DePaul’s breakdancing club The Lab still going strong

DePaul freshman Emily Yurovic and a DePaul student practice their moves in the Ray Meyer Fitness Center with The Lab, DePaul’s breakdancing club.  (Vanessa Bell / The DePaulia)
DePaul freshman Emily Yurovic and a DePaul student practice their moves in the Ray Meyer Fitness Center with The Lab, DePaul’s breakdancing club. (Vanessa Bell / The DePaulia)

The floor was rocking, dust bunnies were flying and soon it was hard to tell if Studio D in The Ray Meyer Fitness Center was a scene from “Honey” or an old Jennifer Lopez video. The Lab, DePaul’s breakdancing club, started in 2010 and meets at the Ray on Mondays and Wednesdays. They perform at events together every now and then and have created a bond that needs to be seen to be understood.

Though they meet on campus, The Lab isn’t comprised of only DePaul students. Some of the dancers in attendance were graduates and some were just random friends of the members.  One of the dancers was 17-year-old Patrick Blanton, a high school student who discovered The Lab through his friend Frances Herrera-Lim, vice president of the club.

Blanton said he’s only been dancing for five months, though his skill set wouldn’t show it.

“I’ve just been dedicated,” Blanton said. “I’ve just been at it and they really help you out a lot.” ‘

Blanton is an actor for St. Patrick High School’s theater program and said the school doesn’t offer anything like The Lab. In fact, the entire breakdancing community doesn’t do clubs at all.

“Usually it’s a crew that’s been around for like 32 years and you earn your way [by] smoking the whole crew or trying to at least,” Herrera-Lim said. Crews aren’t as open as The Lab because the breakdancing culture has always been competitive. Over the years crews gather at what’s called a “jam” and battle occasionally for money but oftentimes just for street credibility. During the ’80s and ’90s, in the era of Richard “Crazy Legs” Colon and Kenneth “Ken Swift” Gabbert, breakers could get as violent as gangs. It is, after all, an art form that infuses street life with music and Kung Fu.

The Lab meets twice per week, Mondays and Wednesdays. (Vanessa Bell / The DePaulia)
The Lab meets twice per week, Mondays and Wednesdays. (Vanessa Bell / The DePaulia)

Since breakdancing is extremely competitive and breakers don’t typically help others outside of their crew, it isn’t hard to tell why the scene of The Lab’s meeting felt refreshingly unified. There were a lot of thumps as breakers in the club hit the floor after slipping, along with many people grabbing body parts in pain. Almost instantly another dancer would walk up and ask them to do it again so they could see what went wrong. From there, if they could, they would show each other a better way to do it.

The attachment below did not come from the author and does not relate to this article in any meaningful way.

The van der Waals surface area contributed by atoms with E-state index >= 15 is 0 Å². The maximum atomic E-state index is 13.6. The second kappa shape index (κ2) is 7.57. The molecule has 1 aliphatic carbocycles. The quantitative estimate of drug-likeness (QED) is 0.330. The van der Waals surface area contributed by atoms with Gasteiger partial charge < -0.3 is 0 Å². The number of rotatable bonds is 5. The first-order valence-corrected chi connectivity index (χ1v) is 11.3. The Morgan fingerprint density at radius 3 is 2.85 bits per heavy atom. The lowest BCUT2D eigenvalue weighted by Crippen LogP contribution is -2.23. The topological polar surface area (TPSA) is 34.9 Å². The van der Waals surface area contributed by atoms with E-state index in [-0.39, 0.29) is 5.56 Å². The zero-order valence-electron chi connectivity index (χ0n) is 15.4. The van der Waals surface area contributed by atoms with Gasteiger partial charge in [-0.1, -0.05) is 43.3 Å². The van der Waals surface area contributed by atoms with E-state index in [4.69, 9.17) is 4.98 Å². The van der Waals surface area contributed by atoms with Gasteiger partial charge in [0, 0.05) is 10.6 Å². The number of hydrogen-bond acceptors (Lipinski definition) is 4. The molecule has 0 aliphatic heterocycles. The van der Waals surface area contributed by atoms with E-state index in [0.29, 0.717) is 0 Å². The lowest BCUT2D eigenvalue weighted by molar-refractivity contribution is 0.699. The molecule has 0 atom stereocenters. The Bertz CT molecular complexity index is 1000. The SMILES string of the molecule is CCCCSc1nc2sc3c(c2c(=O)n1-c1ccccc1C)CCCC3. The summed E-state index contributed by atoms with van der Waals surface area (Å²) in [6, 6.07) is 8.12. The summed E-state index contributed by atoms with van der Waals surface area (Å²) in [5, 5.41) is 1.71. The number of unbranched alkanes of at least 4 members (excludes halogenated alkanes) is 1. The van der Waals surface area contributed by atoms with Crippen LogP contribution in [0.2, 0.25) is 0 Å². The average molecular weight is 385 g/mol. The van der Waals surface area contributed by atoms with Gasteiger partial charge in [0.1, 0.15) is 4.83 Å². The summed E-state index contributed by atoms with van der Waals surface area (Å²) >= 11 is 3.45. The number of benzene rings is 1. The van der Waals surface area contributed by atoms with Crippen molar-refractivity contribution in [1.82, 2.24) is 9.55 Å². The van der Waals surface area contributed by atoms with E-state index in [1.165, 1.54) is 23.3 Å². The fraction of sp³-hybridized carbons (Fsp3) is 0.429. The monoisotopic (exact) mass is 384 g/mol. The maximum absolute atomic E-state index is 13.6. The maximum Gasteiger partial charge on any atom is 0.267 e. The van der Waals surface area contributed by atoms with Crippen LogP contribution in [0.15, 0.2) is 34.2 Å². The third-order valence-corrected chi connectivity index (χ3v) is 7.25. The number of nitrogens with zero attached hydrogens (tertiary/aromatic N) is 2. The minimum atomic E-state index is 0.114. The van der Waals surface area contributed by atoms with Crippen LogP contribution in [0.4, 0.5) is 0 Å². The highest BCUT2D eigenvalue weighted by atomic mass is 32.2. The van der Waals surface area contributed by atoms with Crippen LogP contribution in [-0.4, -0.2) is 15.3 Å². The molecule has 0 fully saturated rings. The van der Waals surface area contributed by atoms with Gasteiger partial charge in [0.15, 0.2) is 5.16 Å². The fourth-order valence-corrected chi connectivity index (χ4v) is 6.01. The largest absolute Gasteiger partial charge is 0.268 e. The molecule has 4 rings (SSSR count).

It was an environment like this that drew DePaul freshman Polly Draganova to the club in November. She heard about a cypher in the Student Center through one of her friends. In a cypher, The Lab turns the music up, gets in a circle, and lets everyone jump in one at a time and do his or her thing. Draganova originally went only to stop by but ended up staying the whole four hours. Club members convinced Draganova to come check out one of the meetings and ensured her that it wasn’t intimidating, which she later found out was true. After one practice she felt welcomed enough to keep going. “They’re not intimidating,” Draganova said. “They’ll teach you from whatever level you’re at.”

One of the many instructors everyone kept addressing was DePaul graduate Peter Elliot. Elliot was involved with The Lab the entirety of his college career and has since become a part of Chicago street crew Phaze II. In the meantime, he regularly attends The Lab’s practices and helps out virtually everyone in the room.

He walked around the room almost in the way grade school teachers do during a test looking for cheaters. When he would see someone on the verge of needing their “Obamacare,” he would stop them and walk them through a move step-by-step. Since it is a school club, Elliot said that the goal is to not get everyone jam ready.

“It’s not competitive or anything to be in it, people come and want to hang out,” Elliot said. “If you’ve noticed, some people kind of sit around and talk the whole time.”

It’s true. The majority of the group came in and immediately changed shoes and started dancing in the mirror to the mix playing over the large speakers. Others just stood watching the majority of the time as the number of people rose from eight to 21, then back to nine. The vibe in the room felt like an afterschool program. Everyone seemed to have known each other for years though some of them have only been dancing for a few months.

The Lab welcomes all students and their friends to come check them out on practice days at 9:15 p.m. Everything wraps up at 11 p.m. when The Ray closes usually with a cypher. “We (breakdance) together and it’s kind of intimate,” Herrera-Lim said. “So, you can’t help but become a community when it’s your body and your personality put into it.”